To use the British snap election to introduce a younger and more politically engaged audience to The Economist, presenting the publication as the voice of reason amidst a sea of fake news. The ultimate objective was to increase engagement and subscriptions around the election, with emphasis on 16-34 year olds.
At the end of 2016, the UK was in a shaky state. Scrap that – the world was in a shaky state. Against all odds the British public had voted ‘out’ of the EU, we had a Prime Minister that nobody had elected and, across the pond, Donald Trump had taken charge of the world’s most powerful nation.
Amidst the complex and turbulent sociopolitical fall-out of these events, our bespoke insight study identified a new wave of young people who were suddenly a lot more interested in (and anxious about) world affairs – an audience of great interest to The Economist.
Sick and tired of the daily headlines that the tabloids were churning out, they were crying out for a reliable and trustworthy commentator. So when Theresa May called a snap election in June 2017, The Economist saw a perfect opportunity to step in and remind people that there was an intelligent news alternative that could help them make an informed decision.
Furthermore our insights study revealed that during key political moments our new prospects’ interest in current affairs increased significantly.
The popular consensus was that this general election was a forgone conclusion, a Tory landslide. Therefore would young people even feel compelled to vote?
We wanted to ensure that the politically engaged youth felt they had a role to play in this election. We wanted to stir them to vote, but make sure that they were absolutely clear on what they were voting for. By offering a sample of our commentary at the right time, our target would have an ‘Economist Epiphany’, feel empowered and recognise the value of our content during the election and beyond.
As soon as the snap election was announced we sprang into action, and set about becoming the voice of reason amongst the newly politically engaged youth – offering them free access to The Economist’s REAL news.
The biggest challenge was how to achieve cut-through amid the election media frenzy and find a way to make our point rather than just add to the noise. We needed to make use of The Economist’s well-known wit at the right moments and in the right channels, matching the rhythm of the election and borrowing the language of political discourse to make compelling observations, in real time.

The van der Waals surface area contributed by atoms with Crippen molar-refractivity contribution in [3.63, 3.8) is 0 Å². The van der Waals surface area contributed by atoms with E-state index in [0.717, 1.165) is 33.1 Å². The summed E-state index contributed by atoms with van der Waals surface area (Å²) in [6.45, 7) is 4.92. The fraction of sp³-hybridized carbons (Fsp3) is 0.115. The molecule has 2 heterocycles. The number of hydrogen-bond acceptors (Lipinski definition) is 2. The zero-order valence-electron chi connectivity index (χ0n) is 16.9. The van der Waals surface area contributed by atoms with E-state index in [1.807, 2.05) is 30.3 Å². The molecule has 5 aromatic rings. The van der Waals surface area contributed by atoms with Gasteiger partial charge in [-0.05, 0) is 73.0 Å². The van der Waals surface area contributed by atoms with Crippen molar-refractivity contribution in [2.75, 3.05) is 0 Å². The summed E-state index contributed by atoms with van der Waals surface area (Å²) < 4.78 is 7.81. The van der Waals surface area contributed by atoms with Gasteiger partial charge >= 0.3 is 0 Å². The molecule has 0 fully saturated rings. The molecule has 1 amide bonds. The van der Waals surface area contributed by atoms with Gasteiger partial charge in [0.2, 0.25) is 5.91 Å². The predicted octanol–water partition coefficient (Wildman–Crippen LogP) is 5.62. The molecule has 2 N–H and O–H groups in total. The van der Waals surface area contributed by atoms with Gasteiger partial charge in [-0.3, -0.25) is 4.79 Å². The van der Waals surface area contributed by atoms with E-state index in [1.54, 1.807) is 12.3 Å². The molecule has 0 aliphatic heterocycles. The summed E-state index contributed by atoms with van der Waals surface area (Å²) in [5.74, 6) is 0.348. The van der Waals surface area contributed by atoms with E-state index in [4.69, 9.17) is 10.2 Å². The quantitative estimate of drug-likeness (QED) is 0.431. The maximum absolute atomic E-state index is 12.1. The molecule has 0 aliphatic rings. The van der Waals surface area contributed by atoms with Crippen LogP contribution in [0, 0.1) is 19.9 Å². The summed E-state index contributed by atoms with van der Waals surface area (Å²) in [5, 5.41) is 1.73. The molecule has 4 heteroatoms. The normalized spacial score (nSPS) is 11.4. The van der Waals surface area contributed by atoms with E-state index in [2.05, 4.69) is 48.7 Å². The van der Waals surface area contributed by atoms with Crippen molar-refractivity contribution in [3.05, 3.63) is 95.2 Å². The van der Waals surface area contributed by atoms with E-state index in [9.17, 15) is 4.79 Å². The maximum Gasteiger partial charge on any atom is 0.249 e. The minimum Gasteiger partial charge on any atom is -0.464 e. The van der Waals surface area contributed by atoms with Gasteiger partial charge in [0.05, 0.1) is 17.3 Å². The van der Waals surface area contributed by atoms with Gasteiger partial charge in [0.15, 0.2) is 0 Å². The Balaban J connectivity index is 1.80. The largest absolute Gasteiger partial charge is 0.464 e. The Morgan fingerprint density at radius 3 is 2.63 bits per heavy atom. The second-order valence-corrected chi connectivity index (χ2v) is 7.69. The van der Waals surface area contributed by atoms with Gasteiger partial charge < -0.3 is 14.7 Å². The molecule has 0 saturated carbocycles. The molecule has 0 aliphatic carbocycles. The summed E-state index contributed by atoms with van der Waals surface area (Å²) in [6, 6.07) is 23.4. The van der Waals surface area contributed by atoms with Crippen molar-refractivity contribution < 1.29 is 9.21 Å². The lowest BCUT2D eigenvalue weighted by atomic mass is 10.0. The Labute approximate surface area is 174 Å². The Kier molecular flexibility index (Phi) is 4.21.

But in order to succeed we knew we needed to take our reactive approach to all channels, not just the digital platforms most associated with agile marketing.
Our high impact, multi-media campaign harnessed the power of context, targeting prospects wherever the conversation was happening using proactive witty and intelligent messaging - “Free for Lib Dems. Gratis for Tories. Nowt for Labour” - nudging our target audience to request a free copy or subscribe at every turn.
As the campaign developed and opportunities presented themselves, we reacted in real time to join the election narrative.
Channel 4 announced its Election Debate Special - we were there. Liberal Democrats Leader Tim Farron appeared on LBC at short notice - we bought multiple spots. When the Tories and Labour jumped on Snapchat - we joined in, targeting young voters we’d identified as politically engaged.
Our print ads mimicked ballot box papers. Copy was optimised for every environment and adapted to the latest political developments.
Working through election night, we produced digital OOH, which reflected the result in key constituencies. The next morning, Advans targeted stations in these boroughs; as a surprised electorate travelled to work we asked, “What Made Richmond Park go Right?” Meanwhile Kings Cross commuters smirked at our train puns, with experiential placements collecting prospects nearby.
At the heart of our campaign was REAL news, and REAL information. Our election content hub teased out The Economist’s editorial on themes we knew from our research were troubling our audience, providing a confused and anxious audience with the means to make up their own mind.